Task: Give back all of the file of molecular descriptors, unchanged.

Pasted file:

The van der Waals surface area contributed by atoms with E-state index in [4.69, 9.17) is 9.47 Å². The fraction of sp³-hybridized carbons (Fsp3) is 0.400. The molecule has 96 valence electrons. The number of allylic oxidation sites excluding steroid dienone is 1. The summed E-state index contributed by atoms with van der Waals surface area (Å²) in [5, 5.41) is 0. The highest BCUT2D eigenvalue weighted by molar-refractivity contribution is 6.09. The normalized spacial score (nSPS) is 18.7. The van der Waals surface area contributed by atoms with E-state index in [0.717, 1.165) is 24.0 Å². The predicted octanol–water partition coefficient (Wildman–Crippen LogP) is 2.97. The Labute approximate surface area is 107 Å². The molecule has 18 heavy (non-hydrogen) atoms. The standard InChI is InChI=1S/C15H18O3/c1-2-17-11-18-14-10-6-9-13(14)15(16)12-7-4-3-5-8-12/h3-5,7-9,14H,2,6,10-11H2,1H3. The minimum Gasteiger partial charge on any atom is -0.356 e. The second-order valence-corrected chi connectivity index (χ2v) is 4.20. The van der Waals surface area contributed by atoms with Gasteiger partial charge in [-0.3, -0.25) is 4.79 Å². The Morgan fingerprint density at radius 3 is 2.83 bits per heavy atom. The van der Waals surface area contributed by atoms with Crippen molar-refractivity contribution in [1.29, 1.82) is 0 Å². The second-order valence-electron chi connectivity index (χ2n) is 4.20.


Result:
The van der Waals surface area contributed by atoms with E-state index in [4.69, 9.17) is 9.47 Å². The fraction of sp³-hybridized carbons (Fsp3) is 0.400. The molecule has 96 valence electrons. The number of allylic oxidation sites excluding steroid dienone is 1. The summed E-state index contributed by atoms with van der Waals surface area (Å²) in [5, 5.41) is 0. The highest BCUT2D eigenvalue weighted by molar-refractivity contribution is 6.09. The normalized spacial score (nSPS) is 18.7. The van der Waals surface area contributed by atoms with E-state index in [0.717, 1.165) is 24.0 Å². The predicted octanol–water partition coefficient (Wildman–Crippen LogP) is 2.97. The Labute approximate surface area is 107 Å². The molecule has 18 heavy (non-hydrogen) atoms. The standard InChI is InChI=1S/C15H18O3/c1-2-17-11-18-14-10-6-9-13(14)15(16)12-7-4-3-5-8-12/h3-5,7-9,14H,2,6,10-11H2,1H3. The minimum Gasteiger partial charge on any atom is -0.356 e. The second-order valence-corrected chi connectivity index (χ2v) is 4.20. The van der Waals surface area contributed by atoms with Gasteiger partial charge in [-0.3, -0.25) is 4.79 Å². The Morgan fingerprint density at radius 3 is 2.83 bits per heavy atom. The van der Waals surface area contributed by atoms with Crippen molar-refractivity contribution in [1.29, 1.82) is 0 Å². The second-order valence-electron chi connectivity index (χ2n) is 4.20.